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The business and a related company, the Trump Payroll Corp., were convicted of a scheme to defraud, conspiracy, two counts of tax fraud, and falsifying business records, all felonies.
Jurors also convicted the Trump Organization of a second falsifying records charge.
“For 13 years the Trump Corporation and the Trump Payroll Corporation got away with a scheme that awarded high-level executives with lavish perks and compensation while intentionally concealing the benefits from the taxing authorities to avoid paying taxes. Today’s verdict holds these Trump companies accountable for their long-running criminal scheme,” Manhattan District Attorney Alvin Bragg, a Democrat, said in a statement.
Bragg’s predecessor, former Manhattan District Attorney Cy Vance, another Democrat, brought the charges in 2021.
Prosecutors presented evidence at trial that the companies defrauded authorities by labeling payments to top-level employees, including Chief Financial Officer Allen Weisselberg, as personal expenses and not reporting the payments so taxes did not need to be paid on them.
“The smorgasbord of benefits is designed to keep its top executives happy and loyal,” prosecutor Joshua Steinglass told jurors during closing arguments.
Weisselberg received $1.7 million in unreported payments, including the payment of rent on an apartment in the borough of Manhattan.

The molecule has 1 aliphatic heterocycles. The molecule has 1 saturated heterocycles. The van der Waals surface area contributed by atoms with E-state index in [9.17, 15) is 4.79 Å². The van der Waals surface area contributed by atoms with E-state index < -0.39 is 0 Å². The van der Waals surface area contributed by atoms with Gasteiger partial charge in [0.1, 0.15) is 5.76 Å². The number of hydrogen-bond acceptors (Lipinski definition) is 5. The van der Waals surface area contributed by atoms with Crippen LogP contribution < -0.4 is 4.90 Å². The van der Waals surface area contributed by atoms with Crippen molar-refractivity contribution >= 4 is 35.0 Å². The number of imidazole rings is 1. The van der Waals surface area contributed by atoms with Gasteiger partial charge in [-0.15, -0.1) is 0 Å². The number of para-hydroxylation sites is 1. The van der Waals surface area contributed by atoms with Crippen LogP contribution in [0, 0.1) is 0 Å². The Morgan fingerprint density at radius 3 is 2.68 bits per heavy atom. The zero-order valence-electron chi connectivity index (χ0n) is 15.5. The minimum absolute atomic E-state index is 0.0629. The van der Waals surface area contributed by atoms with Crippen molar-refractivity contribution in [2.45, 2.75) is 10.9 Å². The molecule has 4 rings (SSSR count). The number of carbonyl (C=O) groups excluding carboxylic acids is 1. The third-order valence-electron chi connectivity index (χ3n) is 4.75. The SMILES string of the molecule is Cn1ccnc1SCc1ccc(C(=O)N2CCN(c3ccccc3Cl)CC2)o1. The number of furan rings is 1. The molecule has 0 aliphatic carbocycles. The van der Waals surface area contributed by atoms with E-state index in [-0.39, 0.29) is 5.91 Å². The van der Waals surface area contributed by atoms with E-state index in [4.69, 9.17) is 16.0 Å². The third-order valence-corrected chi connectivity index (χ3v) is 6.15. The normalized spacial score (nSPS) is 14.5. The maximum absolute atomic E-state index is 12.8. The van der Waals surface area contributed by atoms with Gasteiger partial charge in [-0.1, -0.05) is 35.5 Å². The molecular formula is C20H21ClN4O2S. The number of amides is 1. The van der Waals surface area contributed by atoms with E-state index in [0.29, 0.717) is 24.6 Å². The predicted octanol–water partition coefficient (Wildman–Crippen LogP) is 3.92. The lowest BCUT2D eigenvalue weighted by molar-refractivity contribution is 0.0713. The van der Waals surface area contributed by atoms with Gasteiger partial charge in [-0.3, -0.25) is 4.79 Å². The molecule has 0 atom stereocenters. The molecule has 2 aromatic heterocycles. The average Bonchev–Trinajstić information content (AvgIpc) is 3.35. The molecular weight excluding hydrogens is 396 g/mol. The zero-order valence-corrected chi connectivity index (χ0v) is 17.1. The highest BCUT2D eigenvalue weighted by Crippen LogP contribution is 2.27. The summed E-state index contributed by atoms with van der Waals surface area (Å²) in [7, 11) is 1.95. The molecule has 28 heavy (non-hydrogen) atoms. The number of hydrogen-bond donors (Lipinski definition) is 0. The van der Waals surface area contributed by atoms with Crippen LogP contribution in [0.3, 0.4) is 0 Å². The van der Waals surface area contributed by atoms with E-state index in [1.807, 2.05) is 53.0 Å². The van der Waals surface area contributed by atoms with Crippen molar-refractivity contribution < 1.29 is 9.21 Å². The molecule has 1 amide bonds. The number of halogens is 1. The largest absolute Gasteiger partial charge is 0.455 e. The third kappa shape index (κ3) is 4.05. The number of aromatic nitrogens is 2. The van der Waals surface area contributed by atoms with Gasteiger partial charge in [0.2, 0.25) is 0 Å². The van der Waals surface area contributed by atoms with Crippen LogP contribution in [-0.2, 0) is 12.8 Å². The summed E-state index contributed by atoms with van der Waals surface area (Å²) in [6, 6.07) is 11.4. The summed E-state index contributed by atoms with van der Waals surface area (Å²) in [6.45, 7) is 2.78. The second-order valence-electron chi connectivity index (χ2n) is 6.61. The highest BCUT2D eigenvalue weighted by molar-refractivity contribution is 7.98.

Former President Donald Trump was not charged in the case.
Before the verdict was handed down, he wrote on Truth Social that Bragg was spending time “fighting a political With Hunt for D.C.” when he should be focused on prosecuting violent criminals.
Sentencing is scheduled for Jan. 13, 2023.
The Trump Organization—which operates hotels, golf courses, and other real estate around the world—faces fines over the conviction. The exact amount will be determined by the judge who oversaw the trial.
The Trump Organization separately faces a fraud lawsuit brought by New York state Attorney General Letitia James, another Democrat.
Former President Donald Trump arrives on stage during an event at his Mar-a-Lago home in Palm Beach, Fla., on Nov. 15, 2022. (Joe Raedle/Getty Images)
Weisselberg initially pleaded not guilty but entered a guilty plea in August.
“Rather than risk the possibility of 15 years in prison, he has agreed to serve 100 days. We are glad to have this behind him,” his lawyer said at the time.
Weisselberg cooperated with prosecutors and testified during the trial.
Weisselberg testified that Trump himself signed the Christmas bonus checks and personally paid hundreds of thousands of dollars in private school tuition for Weisselberg’s grandchildren. He also said Trump’s two sons—who took over the company’s operations in 2017 after Trump became president—gave him a raise after they knew about his tax dodge scheme.
“The whole narrative that Donald Trump was blissfully ignorant is just not real,” Steinglass said.
The Trump Organization argued that Weisselberg carried out the scheme to benefit himself.
“The question here is not whether as a byproduct the company saved some money,” Susan Necheles, a defense lawyer, said in her closing argument. “His intent was to benefit himself, not the company.”
Trump recently said that his family got “no economic gain from the acts done by the executive.”
Reuters contributed to this report.
By Zachary Stieber